Posted by: Gregoryno6 | December 27, 2014

From page to screen: it’s Christmas, so let’s talk about war part 1.

If your family is anything like mine… let’s put it this way: the roast was the last thing to get a knife stuck in it.

1970 saw the arrival of two very offbeat war films. Both were based on successful novels. One film was praised at Cannes and inspired a tv series that, by general agreement, ran a few seasons past its best. The other film had a short life at the box office but is nowadays appreciated as a cult classic.

Catch 22 demonstrates the dangers of adapting a book too faithfully to film. I first read Joseph Heller’s novel in 1981. I was a reckless lad of twenty hitch hiking north from Melbourne. Heller worked a magic with language that I’d never seen before. Catch 22 seemed to defy the laws of physics. I’d seen the movie beforehand, and I learnt that for once general opinion was correct. You really did have to read the book first.
A book that repeatedly loops back on itself can be challenging, but you don’t have to take it in all at once. A movie, especially in the theatre, doesn’t offer the same opportunities to stop and draw breath. Mike Nichols and Buck Henry tried to reproduce Joe’s literary style in the visual language of film. They didn’t quite hit the bullseye. (On second thoughts, I take that back: they hit the bullseye dead centre. It’s just that what was brilliant on the page became clumsy on the screen.)

Heller published the book in 1961 and it sold millions. Ten years later, when the film hit the screen, Vietnam was the central story of American culture. And, thanks to television, war was no longer a remote event unfolding on a distant battlefield. With images from Vietnam available on every evening news report Catch 22’s dark humour was hard to swallow.

The movie was a victim of bad timing twice over, hit again by being released three months after MASH. Released earlier, it might have done better. MASH was no rallying cheer for God and the flag but its cheeky, anti-authoritarian tone made it palatable. Catch 22’s message was bleak. Even in war, everyone is out to screw you over – your friends twice as much as your enemies. MASH, though it was set in a hospital, was relatively bloodless. Certainly it had nothing that compared to Catch 22’s ghastly climax, where Yossarian watches Snowden’s guts slide to the floor.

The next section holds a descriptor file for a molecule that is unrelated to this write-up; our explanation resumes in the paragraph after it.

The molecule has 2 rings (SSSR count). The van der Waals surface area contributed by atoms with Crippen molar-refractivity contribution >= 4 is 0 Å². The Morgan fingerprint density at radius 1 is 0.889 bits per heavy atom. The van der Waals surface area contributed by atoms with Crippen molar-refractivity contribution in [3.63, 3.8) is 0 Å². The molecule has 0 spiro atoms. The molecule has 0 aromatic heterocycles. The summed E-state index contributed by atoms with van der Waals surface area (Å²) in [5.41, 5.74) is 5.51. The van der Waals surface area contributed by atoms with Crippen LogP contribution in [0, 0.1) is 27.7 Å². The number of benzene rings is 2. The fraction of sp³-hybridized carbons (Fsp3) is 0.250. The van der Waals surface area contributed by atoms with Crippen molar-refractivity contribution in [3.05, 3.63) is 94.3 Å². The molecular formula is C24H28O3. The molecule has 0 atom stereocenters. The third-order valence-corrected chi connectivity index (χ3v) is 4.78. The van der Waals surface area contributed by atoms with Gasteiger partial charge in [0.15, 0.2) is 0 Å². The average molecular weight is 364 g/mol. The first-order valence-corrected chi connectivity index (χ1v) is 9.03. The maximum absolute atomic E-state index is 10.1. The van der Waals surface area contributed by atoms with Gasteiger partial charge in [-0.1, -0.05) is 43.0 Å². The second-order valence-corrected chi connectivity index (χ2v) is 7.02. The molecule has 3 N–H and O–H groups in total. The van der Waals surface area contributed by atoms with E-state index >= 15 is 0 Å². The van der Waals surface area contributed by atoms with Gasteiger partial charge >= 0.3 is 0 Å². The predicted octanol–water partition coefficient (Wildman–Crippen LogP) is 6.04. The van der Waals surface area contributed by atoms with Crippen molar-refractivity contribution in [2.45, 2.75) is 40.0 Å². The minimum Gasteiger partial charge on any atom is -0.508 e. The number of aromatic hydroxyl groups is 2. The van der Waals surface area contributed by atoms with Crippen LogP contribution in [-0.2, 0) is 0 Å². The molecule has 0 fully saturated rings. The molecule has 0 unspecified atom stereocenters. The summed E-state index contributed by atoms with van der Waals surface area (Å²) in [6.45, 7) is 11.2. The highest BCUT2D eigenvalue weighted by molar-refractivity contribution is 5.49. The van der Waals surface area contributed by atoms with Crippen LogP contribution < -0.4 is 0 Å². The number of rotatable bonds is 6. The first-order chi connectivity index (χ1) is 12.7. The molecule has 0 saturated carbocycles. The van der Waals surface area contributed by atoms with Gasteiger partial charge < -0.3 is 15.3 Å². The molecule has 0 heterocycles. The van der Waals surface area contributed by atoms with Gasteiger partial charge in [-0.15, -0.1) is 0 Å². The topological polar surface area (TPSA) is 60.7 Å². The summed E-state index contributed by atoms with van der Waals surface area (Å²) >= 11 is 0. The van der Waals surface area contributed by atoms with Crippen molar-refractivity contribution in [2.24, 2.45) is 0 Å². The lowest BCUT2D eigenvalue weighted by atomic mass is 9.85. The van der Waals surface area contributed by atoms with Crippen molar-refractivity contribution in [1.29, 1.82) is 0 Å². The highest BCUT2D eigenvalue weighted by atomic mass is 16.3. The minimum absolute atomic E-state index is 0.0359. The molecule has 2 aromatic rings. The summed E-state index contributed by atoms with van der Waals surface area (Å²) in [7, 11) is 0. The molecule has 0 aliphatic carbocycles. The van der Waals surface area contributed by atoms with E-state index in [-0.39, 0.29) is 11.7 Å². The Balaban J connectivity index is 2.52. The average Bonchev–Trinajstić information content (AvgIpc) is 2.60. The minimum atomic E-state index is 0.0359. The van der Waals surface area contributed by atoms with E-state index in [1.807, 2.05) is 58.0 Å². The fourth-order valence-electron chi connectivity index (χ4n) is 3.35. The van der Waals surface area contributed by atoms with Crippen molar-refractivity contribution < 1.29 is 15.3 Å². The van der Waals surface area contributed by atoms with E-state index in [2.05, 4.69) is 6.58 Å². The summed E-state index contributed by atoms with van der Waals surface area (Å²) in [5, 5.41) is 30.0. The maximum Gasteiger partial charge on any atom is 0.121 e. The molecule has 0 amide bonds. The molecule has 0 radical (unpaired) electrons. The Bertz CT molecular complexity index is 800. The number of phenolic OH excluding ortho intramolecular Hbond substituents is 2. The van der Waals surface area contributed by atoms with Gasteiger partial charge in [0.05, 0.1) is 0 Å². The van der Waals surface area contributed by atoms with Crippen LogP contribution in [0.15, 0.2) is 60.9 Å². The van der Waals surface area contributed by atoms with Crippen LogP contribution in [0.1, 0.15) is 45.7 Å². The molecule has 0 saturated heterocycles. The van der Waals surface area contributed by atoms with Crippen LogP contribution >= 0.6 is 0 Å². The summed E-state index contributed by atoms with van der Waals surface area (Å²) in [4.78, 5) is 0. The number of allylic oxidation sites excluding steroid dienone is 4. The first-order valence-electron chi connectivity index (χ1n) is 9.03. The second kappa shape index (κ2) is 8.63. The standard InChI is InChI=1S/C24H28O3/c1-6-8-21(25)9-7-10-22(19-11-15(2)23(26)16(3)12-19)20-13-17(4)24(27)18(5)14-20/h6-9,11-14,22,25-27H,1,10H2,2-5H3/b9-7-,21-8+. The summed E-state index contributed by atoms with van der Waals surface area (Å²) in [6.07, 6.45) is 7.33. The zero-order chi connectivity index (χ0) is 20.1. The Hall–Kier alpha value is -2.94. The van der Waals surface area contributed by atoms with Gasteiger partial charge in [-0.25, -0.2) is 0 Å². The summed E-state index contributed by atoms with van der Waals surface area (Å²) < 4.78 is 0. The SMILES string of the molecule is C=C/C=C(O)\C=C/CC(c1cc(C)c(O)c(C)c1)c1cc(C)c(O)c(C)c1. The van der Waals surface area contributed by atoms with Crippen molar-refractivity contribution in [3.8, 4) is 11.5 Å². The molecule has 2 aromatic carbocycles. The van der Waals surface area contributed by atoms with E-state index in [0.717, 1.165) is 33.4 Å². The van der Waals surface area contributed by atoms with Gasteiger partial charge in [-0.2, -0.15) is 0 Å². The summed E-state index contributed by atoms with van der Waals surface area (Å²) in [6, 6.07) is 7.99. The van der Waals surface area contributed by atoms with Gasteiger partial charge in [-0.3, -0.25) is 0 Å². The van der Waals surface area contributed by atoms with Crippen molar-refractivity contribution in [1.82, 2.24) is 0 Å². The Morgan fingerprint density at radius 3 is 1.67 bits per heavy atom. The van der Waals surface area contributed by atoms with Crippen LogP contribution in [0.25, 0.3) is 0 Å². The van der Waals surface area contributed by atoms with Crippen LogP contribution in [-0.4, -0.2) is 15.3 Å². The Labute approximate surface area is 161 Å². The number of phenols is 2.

“There, there,” Yossarian said, because he did not know what else to say. “There, there.”

As noted in my first P to S authors are not usually satisfied with the end result when their work is adapted for film. Joseph Heller, having written for movies himself, had no high hopes to dash. As he explained in an interview with Playboy in 1975:

I was experienced enough in film making to have virtually no hope that Catch 22 would become a good film. And if I had participated in making it, I would have been compelled to care how it turned out…


…I think if the same film had been foreign, in black and white, without stars and based on an unknown novel, it would have been a major critical success.


Although Philip Caputo’s Vietnam memoir is still easy to find in print, a strange fate has befallen the screen version. Originally a two-parter for American television, A Rumor Of War was edited down to feature length for overseas release. A VHS version followed – several versions, apparently. One reviewer at IMDB complains that he has rented the movie on VHS three times and seen three different versions. One excluded the scenes from Caputo’s officer training altogether. Huh? One of the most disturbing scenes – taken direct from the book, incidentally – was the class that opened with an axe flying into shot and embedding itself in the wall. Shortly after that Brad Davis and his brother Marines are chanting Ambush is killing! Killing is fun! AMBUSH IS KILLING! KILLING IS FUN!
VHS copies can be found online, but obviously, buyer beware. Compounding the strangeness, the only DVD version available at this time is produced in China and carries hardcoded subtitles.

Having seen only the edited version – okay, an edited version – my surmise is that the complete work would have adhered fairly closely to its source. In both book and film the young Caputo comes across as a restless boy itching to break away from his comfortable affluent home. Phil wants adventure. The Marines promise to grant his wish. When Lieutenant Caputo is assigned a desk job – he calls himself The Officer In Charge Of The Dead – the romance of war is lost beneath a mountain of paperwork.

All reports had to be written in that clinical, euphemistic language the military prefers to plain English. If, say, a Marine had been shot through the guts, I could not write ‘shot through the guts’ or ‘shot through the stomach’; no, I had to say ‘GSW’ (gunshot wound) ‘through and through, abdomen’. Shrapnel wounds were called ‘multiple fragment lacerations’, and the phrase for dismemberment, one of my very favourite phrases, was ‘traumatic amputation.’ I had to use it a lot when the Viet Cong began to employ high-explosive weapons and booby traps.

Brad Davis as Caputo captured the essence of young manhood – restless in suburbia, eager to face danger, but never certain that his courage will hold up when he finds it. Other performers in the cast support Davis well. Brian Dennehy appears as Coleman, the grinning sergeant who regularly mocks Lt. Caputo for being green. Dennehy in real life later brought disrepute upon himself for falsely claiming military service in Vietnam. Another reason perhaps why the movie has been shunned.

Part two here

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